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This section outlines treatments that are the standard of care (the best proven treatments available) for GIST. When making treatment plan decisions, patients are also encouraged to consider clinical trials as an option. A clinical trial is a research study to test a new treatment to evaluate whether it is safe, effective, and possibly better than standard treatment. Your doctor can help you review all treatment options.
Different types of doctors often work together to create a patient’s overall treatment plan that combines different types of treatments. This is called a multidisciplinary team.
Descriptions of the most common treatment options for GIST are listed below. Treatment options and recommendations depend on several factors, including the type and stage of tumor, possible side effects, and the patient’s preferences and overall health.
Surgery is the removal of the tumor and surrounding tissue during an operation.
For patients with localized GIST, surgery is the standard treatment and should be performed whenever possible. A surgical oncologist is a doctor who specializes in treating cancer using surgery.
Sometimes, the tumor may be large, or it has spread into nearby organs. In many of these instances, a drug called imatinib (see below) will be given before surgery. The surgeon will most likely still try to remove the entire tumor in an effort to reduce the risk that the tumor will recur (come back after treatment) or block the GI tract. In order to remove the entire tumor, it is possible that the surgeon may have to remove parts of nearby organs, depending on the location of the tumor. The removal of lymph nodes is not generally needed because GIST does not often spread to the lymph nodes. After surgery, patients who may have a high risk of recurrence often receive imatinib for at least three years. This is a type of treatment called adjuvant therapy.
Targeted therapy is a treatment that targets the tumor’s specific genes, proteins, or the tissue environment that contributes to the tumor’s growth and survival. This type of treatment blocks the growth and spread of tumor cells while limiting damage to normal cells.
Recent studies show that not all tumors have the same targets. To find the most effective treatment, your doctor may run tests to identify the genes, proteins, and other factors in your tumor. As a result, doctors can better match each patient with the most effective treatment whenever possible. In addition, many research studies are taking place now to find out more about specific molecular targets and new treatments directed at them.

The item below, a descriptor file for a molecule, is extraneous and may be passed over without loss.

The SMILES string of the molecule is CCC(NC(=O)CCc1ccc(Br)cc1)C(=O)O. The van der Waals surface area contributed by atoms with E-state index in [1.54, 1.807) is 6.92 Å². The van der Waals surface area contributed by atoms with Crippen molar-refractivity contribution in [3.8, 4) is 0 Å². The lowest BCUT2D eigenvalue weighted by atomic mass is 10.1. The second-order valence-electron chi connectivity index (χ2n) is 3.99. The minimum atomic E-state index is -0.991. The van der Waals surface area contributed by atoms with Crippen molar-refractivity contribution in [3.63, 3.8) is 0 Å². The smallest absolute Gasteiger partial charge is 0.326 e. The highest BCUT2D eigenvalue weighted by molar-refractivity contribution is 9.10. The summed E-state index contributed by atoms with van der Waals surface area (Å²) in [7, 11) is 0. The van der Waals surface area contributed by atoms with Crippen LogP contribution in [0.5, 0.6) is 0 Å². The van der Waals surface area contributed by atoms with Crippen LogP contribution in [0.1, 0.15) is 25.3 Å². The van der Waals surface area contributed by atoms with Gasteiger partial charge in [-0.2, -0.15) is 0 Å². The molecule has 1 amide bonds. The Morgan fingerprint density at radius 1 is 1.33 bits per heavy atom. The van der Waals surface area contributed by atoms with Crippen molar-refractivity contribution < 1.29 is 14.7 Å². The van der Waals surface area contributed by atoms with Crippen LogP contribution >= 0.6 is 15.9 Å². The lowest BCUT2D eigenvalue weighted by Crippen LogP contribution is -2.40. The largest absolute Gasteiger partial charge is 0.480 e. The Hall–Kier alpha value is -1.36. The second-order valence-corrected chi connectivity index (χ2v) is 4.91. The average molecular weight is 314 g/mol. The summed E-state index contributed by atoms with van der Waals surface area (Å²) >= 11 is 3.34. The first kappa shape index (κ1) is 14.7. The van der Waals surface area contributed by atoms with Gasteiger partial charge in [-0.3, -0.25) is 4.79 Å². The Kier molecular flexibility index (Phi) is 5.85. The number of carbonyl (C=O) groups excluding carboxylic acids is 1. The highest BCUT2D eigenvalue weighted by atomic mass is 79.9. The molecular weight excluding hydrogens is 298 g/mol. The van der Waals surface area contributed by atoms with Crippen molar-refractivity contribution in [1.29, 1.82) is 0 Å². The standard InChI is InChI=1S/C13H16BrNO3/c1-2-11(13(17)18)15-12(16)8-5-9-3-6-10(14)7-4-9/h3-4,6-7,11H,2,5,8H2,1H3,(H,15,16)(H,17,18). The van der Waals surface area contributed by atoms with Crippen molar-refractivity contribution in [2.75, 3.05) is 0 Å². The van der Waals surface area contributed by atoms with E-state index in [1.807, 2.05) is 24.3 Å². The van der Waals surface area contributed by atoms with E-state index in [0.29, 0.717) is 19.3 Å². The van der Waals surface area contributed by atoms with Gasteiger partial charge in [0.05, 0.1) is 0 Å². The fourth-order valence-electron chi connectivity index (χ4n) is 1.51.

In 2002, the U.S. Food and Drug Administration (FDA) approved imatinib for the treatment of GIST. Imatinib is a tyrosine kinase inhibitor, and it is often the first drug used to treat GIST. Since this drug has become available, the prognosis for patients with GIST has improved considerably. It is usually given alone or in combination with surgery (either before or after surgery) and is given for a long time. For patients with GIST that has spread to other parts of the body, imatinib is taken for the rest of the patient’s life to help control the tumor. Research is also planned to find out how long imatinib should be given after surgery, to help delay or prevent a recurrence.
The usual dose of imatinib is 400 milligrams (mg) daily. For some patients, the dose may be raised to 800 mg daily, especially for patients who have an exon 9 genetic mutation (change in a part of the KIT gene; this mutation may occur when the tumor starts in the small bowel or colon). The most common side effects of imatinib are fluid accumulation, rash, nausea, and minor muscle aches. Serious but relatively rare side effects include bleeding and inflammation of the liver. Some side effects from imatinib get better over time, so a decision to stop treatment because of side effects should be considered carefully.
Sunitinib (Sutent) is a tyrosine kinase inhibitor called an anti-angiogenic that is focused on stopping angiogenesis, which is the process of making new blood vessels. Because a tumor needs the nutrients delivered by blood vessels to grow and spread, the goal of anti-angiogenesis therapies is to “starve” the tumor. Sunitinib was approved in 2006 by the FDA for treating GIST when the tumor continues to grow even after treatment with imatinib. Sutent may also be used when the side effects from imatinib are extreme. Talk with your doctor about the possible side effects for a specific medication and how they can be managed.